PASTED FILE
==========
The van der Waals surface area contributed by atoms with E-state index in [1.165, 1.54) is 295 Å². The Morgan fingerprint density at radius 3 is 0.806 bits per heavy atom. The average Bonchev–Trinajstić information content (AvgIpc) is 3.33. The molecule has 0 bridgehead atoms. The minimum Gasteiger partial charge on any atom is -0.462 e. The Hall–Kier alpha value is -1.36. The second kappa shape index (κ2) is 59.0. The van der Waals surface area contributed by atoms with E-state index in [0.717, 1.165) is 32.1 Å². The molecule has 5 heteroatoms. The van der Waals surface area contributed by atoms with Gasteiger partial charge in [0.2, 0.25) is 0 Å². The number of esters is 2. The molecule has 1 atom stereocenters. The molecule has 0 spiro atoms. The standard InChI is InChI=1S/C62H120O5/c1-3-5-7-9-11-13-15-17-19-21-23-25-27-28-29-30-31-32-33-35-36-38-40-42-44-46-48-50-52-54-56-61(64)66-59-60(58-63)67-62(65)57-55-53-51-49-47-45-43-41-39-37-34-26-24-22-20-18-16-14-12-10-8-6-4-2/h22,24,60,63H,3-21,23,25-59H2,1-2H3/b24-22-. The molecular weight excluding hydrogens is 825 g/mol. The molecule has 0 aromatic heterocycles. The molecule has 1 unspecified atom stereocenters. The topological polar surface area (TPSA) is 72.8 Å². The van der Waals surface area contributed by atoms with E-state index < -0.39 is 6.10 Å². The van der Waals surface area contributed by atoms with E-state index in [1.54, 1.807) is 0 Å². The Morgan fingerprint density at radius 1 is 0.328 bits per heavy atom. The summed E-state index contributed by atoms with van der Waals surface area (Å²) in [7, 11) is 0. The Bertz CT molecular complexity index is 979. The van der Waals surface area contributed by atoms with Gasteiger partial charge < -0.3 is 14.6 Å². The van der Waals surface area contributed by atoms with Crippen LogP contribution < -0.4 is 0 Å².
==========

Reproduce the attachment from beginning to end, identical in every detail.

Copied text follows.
The van der Waals surface area contributed by atoms with E-state index in [1.165, 1.54) is 295 Å². The Morgan fingerprint density at radius 3 is 0.806 bits per heavy atom. The average Bonchev–Trinajstić information content (AvgIpc) is 3.33. The molecule has 0 bridgehead atoms. The minimum Gasteiger partial charge on any atom is -0.462 e. The Hall–Kier alpha value is -1.36. The second kappa shape index (κ2) is 59.0. The van der Waals surface area contributed by atoms with E-state index in [0.717, 1.165) is 32.1 Å². The molecule has 5 heteroatoms. The van der Waals surface area contributed by atoms with Gasteiger partial charge in [0.2, 0.25) is 0 Å². The number of esters is 2. The molecule has 1 atom stereocenters. The molecule has 0 spiro atoms. The standard InChI is InChI=1S/C62H120O5/c1-3-5-7-9-11-13-15-17-19-21-23-25-27-28-29-30-31-32-33-35-36-38-40-42-44-46-48-50-52-54-56-61(64)66-59-60(58-63)67-62(65)57-55-53-51-49-47-45-43-41-39-37-34-26-24-22-20-18-16-14-12-10-8-6-4-2/h22,24,60,63H,3-21,23,25-59H2,1-2H3/b24-22-. The molecular weight excluding hydrogens is 825 g/mol. The molecule has 0 aromatic heterocycles. The molecule has 1 unspecified atom stereocenters. The topological polar surface area (TPSA) is 72.8 Å². The van der Waals surface area contributed by atoms with E-state index < -0.39 is 6.10 Å². The van der Waals surface area contributed by atoms with E-state index in [1.54, 1.807) is 0 Å². The Morgan fingerprint density at radius 1 is 0.328 bits per heavy atom. The summed E-state index contributed by atoms with van der Waals surface area (Å²) in [7, 11) is 0. The Bertz CT molecular complexity index is 979. The van der Waals surface area contributed by atoms with Gasteiger partial charge < -0.3 is 14.6 Å². The van der Waals surface area contributed by atoms with Crippen LogP contribution < -0.4 is 0 Å².